Having a dog like Duncan as a first agility dog has been a blessing in disguise. He’s not a boy who runs for the love of the game; he runs for the love of me. It’s been my biggest challenge to learn how to make that rewarding for him. He’s a shy guy who worries, so our agility journey has included finding ways to help him find his confidence. When he’s got his brave on, he just flies. We’re still learning, but we’ve picked up a few good ideas along the way.
I’ve learned to maintain a positive attitude; while training, while walking the course and while we’re waiting for our run…if Dunc knows I’m concerned, he starts to wring his paws, and that leads to a tentative performance. As a result, he’s made me more efficient and much more positive handler. If I’m annoyed after a day at work, I need to either check my attitude when I get out the clicker, or admit defeat for the night and trade training for snuggles on the couch.
I’ve lost count of the number of times I’ve walked a course and heard other handlers say that they know their dog won’t make it through a sequence, or take the correct end of a tunnel. And you know what? Most of the time, they’re right. Worries can become a self-fulfilling prophecy. I don’t proclaim to be innocent of negative self-criticism… I do have to tell my inner voice to shut the hell up sometimes. I can get very competitive, where doing well is my main priority. But that’s not the way I do well in agility… not by my own choice…but because Dunc requires it.
Why? With Dunc, I saw the chance to compete in sport again, and do well. But shortly after beginning to trial, it became apparent that only one of us was having fun. Dunc was shutting down completely on course, and I grew ever more frustrated because the same dog who ran joyfully fast in practice showed me every avoidance behavior ever invented at trials. My sweet boy was unhappy, and I needed to either find a better way for him, or something else where we were both having fun. The agility bug bit me, but I wasn’t fair to continue to ask him to do something that upset him.
In searching for a better way, I was shown how to train by shaping, using only positive reinforcement that allowed Dunc to figure out how to learn on his own terms. The change was immediate. He fires up every time I get out the clicker, and is so responsive to encouragement, that I began the long process of eradicating as much negativity from our training and my head as possible. I could train in a positive manner, but until I also committed to thinking positively, Dunc knew my heart and mind weren’t completely on board. In short, I decided to believe in us as a team…if I couldn’t believe that Dunc was capable of doing well, who else would?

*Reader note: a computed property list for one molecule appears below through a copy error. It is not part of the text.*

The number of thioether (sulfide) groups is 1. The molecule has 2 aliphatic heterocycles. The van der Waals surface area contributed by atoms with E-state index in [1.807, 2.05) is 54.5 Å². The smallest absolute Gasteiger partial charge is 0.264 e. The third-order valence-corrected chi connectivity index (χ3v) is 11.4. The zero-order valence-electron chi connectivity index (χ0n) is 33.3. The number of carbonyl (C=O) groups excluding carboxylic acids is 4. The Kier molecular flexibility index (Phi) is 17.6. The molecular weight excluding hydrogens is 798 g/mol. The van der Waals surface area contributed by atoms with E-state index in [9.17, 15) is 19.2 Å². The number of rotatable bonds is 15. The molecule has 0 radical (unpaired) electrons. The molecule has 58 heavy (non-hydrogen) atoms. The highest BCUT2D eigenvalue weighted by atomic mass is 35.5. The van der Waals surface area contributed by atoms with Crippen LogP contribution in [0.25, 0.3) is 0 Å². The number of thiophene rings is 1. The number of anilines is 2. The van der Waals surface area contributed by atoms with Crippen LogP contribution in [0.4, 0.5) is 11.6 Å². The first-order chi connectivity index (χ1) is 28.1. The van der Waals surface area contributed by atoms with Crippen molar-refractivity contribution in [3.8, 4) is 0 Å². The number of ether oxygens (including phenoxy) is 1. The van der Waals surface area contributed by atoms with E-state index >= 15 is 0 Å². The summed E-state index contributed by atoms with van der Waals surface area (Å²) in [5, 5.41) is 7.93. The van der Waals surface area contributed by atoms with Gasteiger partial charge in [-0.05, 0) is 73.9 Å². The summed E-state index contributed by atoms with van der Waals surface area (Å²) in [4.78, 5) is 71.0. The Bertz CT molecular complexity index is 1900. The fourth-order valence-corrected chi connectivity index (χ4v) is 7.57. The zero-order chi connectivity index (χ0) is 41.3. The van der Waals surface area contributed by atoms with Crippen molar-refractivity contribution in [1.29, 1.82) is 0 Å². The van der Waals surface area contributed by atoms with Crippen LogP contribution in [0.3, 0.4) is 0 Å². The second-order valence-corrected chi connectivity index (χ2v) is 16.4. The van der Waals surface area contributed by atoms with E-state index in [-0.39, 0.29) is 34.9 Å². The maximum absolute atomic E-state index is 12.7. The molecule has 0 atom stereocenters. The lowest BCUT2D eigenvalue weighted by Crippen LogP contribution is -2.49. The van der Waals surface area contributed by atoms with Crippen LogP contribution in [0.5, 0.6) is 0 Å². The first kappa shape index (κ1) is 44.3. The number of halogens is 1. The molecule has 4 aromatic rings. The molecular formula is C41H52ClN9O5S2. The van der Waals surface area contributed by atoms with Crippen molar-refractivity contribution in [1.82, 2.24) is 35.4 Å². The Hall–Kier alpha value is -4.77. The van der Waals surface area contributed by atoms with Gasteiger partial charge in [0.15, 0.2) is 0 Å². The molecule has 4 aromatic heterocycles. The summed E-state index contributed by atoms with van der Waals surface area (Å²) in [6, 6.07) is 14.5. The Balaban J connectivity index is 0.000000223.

I don’t ever approach a course thinking anything less than “we’ve got this”. Because if I step to the line thinking we’re beaten then we are.
I’ve often heard “when you have a fast/slow/bar knocking/distractible dog you can’t do that cross/sequence/contact or make time’. To which I think ‘don’t limit yourself’. We all have unique challenges. Dunc’s challenges are no tougher or easier than any other team’s…he’s just Duncan and I accept him as he is. It’s how we figure out a way to overcome and work through these challenges that makes the journey worthwhile.
I know our limitations and we play to our strengths. If you know you can handle a sequence in a different way, then go for it! It’s amazing how far a little positive thinking (and boatloads of practice) will get you. If a popular method of handling isn’t working for you, find another way. It may take a lot more time and effort, others may criticize your choices…but if you know it’s the right for you, stand up for your teammate and do it.
And when something doesn’t go as planned and we don’t do well on a run? I hear the words of a very wise friend in my head. “Finish happy”. This game isn’t about my ego, or our Q rate. If I want a sport that I can walk to the line in a bad mood and assign blame after a crappy run, I’d better find one without a living, breathing, feeling partner. This game is about the bond between handler and dog…and it goes far beyond what I ever thought was possible.
If these thoughts make me Sally Sunshine, that’s okay with me. There are enough negative things in this world already; I don’t need to make up more. So each time I get my dogs out to run, I try to remember the important things. Run Fast. Take up the Challenge. But above all…
Hope! This could be a very inspiring sermon! In fact, it was Exactly what I needed to hear tonight. My team includes 4 2-legged kids, and this message applies. Thank you.
I love you!!
What a wonderful post! I like to think that I am a positive person but I still find myself thinking those same things: she’ll never make that turn into the weaves, she’s going to miss that contact, etc…what does any of that matter really? What matters is you and your dog having fun together.
Thanks for the kind comments. I’m glad you liked it! Positive comes and goes, but for me, it’s always a good thing to step back and remember why we do this! (Especially on the first day of a trial when I am reminding myself that it’s ‘fun’, and I’m all nerves!) And Claire, how about when she DOES make that turn into the weaves? Whoo hoo!
Very awesome comments Hope. It has sure been wonderful to watch you and Duncan blossom as a team. You have taken on the challenge your dog gave you and make it one heck of a fun run. On to Nationals with that great boy!